Can’t Pick Just One

I have always had a hard time labeling my “favorite” of something.  For some reason I have an enormously hard time narrowing things down to 1.  I can’t choose just one amazing ice cream flavor; my favorite concrete has Oreos, Heath bars AND pecans.  How in the world do you choose ONE favorite song from your 40 years of life?  Favorite movie? No way!  There are too many good ones.  And don’t even get me started on my favorite book.  Can’t do that either.

Somehow it seems unfair to me.  Or just too hard to spend my time on it.  Also, every movie, book, song, food, etc. is so different from every other one there’s NO WAY to decide.  Apples and oranges here, people!  (Oh, wait!  There you go.  My favorite fruit is apples.  Organic fuji apples, thank you. 🙂 And they are the ONLY fruit that can be cooked or baked into another food).

So I already mentioned not having a favorite book, and it seems that as a teacher, that’s teh one that I most often get asked to identify.  “Hey, Mrs. Bearden!  Let me take a picture of you and your favorite for this library display!” Mrs. Meihaus so kindly asked me a year or so ago.  Nope. Couldn’t do it. I had to at least include two in my picture.  ‘Cause really ALL THE BOOKS are my favorites.  Because they’re books.  And there are just too many.

But while I cannot nail down ONE definite favorite book, I have always been able to identify a short list of titles, as well as a short list of admired authors.  And not surprisingly, the two lists often have similarities.  I can even remember a time when I mentioned many of them in an old blog post I wrote about reading.  And as I reread it, I did designate a book and an author, but I think I said it was “one of my favorites.”  There.  See, still hard people. 🙂

But here’s the thing.  It wasn’t until recently that I really could nail down what it is about why I am drawn to certain authors and why I read all of their books.  I think at one point I would have said that it was the characters.  For example, Fig Pudding has the most realistic characters ever (maybe because they are based on actual people!), and I love the way I feel when I read about a big, loving family and all of their crazy antics.  That is NOT the family I live in and it’s fun to see how the other side lives.  Walk Two Moons was another great story about a real character, and became even more “real” after I had babies.  The tears that streamed on the second read were much more intense.  And that’s another thing: I seem to be drawn to stories that bring forth strong emotions.   Guess I’m a sucker for a good cry (gotta give Fig Pudding another point in that category!).  For some unknown reason I also seem to LOVE to read books that involve baked goods. 🙂 . You put pie, cupcakes, cookies, a restaurant or a recipe in a story and it’s for me.  And man–the WHOLE series that Giada DeLaurentiis put out where the kids travel  around the world and experience the food and culture–genius (I really enjoyed the one about Paris).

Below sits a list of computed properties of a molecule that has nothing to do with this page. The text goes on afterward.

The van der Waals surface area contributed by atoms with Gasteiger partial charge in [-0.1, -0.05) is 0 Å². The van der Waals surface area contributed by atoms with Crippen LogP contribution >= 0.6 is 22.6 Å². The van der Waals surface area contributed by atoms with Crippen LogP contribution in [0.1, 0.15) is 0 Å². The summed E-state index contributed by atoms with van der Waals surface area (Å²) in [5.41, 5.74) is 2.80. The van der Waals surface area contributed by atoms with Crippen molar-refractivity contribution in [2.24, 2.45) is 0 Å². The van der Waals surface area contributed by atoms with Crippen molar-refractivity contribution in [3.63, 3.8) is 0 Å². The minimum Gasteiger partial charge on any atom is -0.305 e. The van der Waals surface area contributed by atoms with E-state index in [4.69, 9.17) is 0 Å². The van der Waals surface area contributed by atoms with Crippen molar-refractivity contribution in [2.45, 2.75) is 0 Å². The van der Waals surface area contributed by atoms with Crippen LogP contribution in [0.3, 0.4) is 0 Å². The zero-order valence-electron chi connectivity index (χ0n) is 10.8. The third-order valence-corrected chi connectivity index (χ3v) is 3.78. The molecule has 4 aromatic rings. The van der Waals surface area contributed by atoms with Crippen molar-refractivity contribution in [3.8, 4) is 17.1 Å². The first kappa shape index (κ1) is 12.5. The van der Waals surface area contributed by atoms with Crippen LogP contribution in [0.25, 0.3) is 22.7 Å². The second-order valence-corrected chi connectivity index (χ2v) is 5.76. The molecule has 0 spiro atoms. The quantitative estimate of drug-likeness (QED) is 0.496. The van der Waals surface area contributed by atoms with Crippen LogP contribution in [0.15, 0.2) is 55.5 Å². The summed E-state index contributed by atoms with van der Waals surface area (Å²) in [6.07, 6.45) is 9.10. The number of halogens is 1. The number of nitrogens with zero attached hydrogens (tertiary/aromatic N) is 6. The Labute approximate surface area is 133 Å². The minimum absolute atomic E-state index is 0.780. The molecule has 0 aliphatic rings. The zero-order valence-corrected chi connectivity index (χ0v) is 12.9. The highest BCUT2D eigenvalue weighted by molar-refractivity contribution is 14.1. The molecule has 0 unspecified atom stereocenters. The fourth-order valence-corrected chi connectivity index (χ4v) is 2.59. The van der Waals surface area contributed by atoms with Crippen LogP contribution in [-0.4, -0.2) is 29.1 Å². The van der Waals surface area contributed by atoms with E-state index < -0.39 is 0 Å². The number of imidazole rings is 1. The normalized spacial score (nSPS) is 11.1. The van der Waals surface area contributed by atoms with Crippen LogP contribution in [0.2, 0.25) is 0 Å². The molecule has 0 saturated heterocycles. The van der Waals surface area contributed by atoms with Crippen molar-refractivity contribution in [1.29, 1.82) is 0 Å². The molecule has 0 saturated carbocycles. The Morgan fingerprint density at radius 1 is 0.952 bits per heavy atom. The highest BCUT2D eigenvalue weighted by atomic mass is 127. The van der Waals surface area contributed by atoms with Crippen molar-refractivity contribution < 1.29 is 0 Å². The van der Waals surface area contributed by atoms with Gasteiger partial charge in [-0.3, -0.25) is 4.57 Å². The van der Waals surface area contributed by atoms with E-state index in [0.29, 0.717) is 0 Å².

And so it wasn’t until just these last few books I’ve read–with my first graders in our classroom–that I was able to see exactly what it was that make my favorites my favorites….

Because I’ve been eye-deep in the #classroombookaday challenge for the last few years, that has meant that I’ve read many less chapter books with my kiddos than I have in years past.  And also differently than previous years, I gave kids more control in choosing what those chapter books would be.  I did give them a list to choose from, rather than just having them go all willy-nilly, but ultimately they were in charge.

Screenshot 2018-05-09 21.21.31They chose Roscoe Riley Rules #1–Never Glue Your Friends to Chairs as their first book.  I put it in the pile (along with books like Clementine, My Father’s Dragon and The Miraculous Journey of Edward Tulane) because it was a new series to me–one that I had bought for my son (who is a RILEY!) but that he had never read.  I was pretty sure it was good, since I knew the author (which I will say more about later).  We soon grew to love Roscoe and his antics, and especially were drawn to the way he talked right to us.  He tells the whole story from timeout! Not to give anything away…the major idea of the book series is that Roscoe tries to be helpful but then accidentally breaks a rule and goes to timeout, tells you the story and then is out of timeout in the last chapter.  He’s a kid, he goes to school, he has a funny family and he gets in trouble–perfect first grade fodder!